The remnants of Hurricane Teddy has paused the Mi’kmaw fishery as high winds whipped across Nova Scotia.
Fishers from Sipekne’katik First Nation kicked off their moderate livelihood fishery last Thursday in Saulnierville, three hours east of Halifax.
They were met by an angry group of non-Indigenous fishers.
Despite the fact they were exercising their right to fish, this past weekend was consumed by boat chases on the water and pushing and shoving to get traps back.
When Teddy moved in, it made conditions impossible to fish.
But Mi’kmaw fishers will soon be back on the water – with support.
“The government of Canada has spoken loudly in favour of reconciliation, but the essence of reconciliation is respect for the rights of all Indigenous Peoples,” wrote Nunavut Tunngavik Incorporated.
In New Brunswick, the Wolostoqey chiefs released their own statement.
“We urge the prime minister to intervene and force DFO (Department of Fisheries and Oceans) to fully agree and implement Aboriginal and Treaty fishing rights,” said the chiefs.
Discussions with the federal government and Sipekne’katik Nation are ongoing.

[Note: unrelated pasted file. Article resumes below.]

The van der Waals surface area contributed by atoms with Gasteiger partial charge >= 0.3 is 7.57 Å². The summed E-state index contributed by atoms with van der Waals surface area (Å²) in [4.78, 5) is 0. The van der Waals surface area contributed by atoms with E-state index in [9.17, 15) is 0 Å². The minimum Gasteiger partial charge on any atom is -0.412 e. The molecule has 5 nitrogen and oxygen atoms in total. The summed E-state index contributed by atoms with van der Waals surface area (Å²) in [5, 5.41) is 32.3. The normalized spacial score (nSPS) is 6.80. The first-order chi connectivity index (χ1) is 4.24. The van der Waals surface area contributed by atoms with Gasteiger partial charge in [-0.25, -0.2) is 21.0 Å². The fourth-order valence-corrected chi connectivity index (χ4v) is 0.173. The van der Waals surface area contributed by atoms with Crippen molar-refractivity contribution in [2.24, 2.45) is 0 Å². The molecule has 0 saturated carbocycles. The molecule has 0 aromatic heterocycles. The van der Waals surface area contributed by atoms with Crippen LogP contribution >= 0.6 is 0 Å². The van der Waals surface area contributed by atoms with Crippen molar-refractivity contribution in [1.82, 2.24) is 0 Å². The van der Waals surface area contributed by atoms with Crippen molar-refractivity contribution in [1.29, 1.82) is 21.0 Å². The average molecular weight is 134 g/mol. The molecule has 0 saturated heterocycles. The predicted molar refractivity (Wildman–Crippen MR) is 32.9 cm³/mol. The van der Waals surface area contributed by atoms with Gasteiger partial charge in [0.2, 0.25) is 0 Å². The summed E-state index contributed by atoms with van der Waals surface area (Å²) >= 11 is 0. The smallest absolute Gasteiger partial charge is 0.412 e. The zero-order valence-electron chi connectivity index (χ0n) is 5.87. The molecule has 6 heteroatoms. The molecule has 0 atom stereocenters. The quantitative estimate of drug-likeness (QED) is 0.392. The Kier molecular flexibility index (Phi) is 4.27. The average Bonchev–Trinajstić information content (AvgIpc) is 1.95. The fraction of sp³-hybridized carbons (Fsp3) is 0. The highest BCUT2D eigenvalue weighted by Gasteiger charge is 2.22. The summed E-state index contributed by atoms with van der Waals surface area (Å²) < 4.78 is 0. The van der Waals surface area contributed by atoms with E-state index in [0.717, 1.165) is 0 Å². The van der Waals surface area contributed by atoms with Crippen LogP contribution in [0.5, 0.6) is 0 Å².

Because the feds came to the table, the Assembly of Nova Scotia Mi’kmaw Chiefs (ANSMC) says there will not be any actions elsewhere in the province.
“The Mi’kmaq of Nova Scotia will not be prohibiting or obstructing those with a provincial moose licence to conduct their harvest in the Cape Breton Highlands,” said Rod Googoo who holds the lands, wildlife and forestry portfolio for the ANSMC. “We have no reason to escalate the situation further.”
The ANSMC also extended its state of emergency to September 29, with possibility of extension.
More supporters are expected to arrive at the Saulnierville wharf once the storm dies down – and the conflict resumes.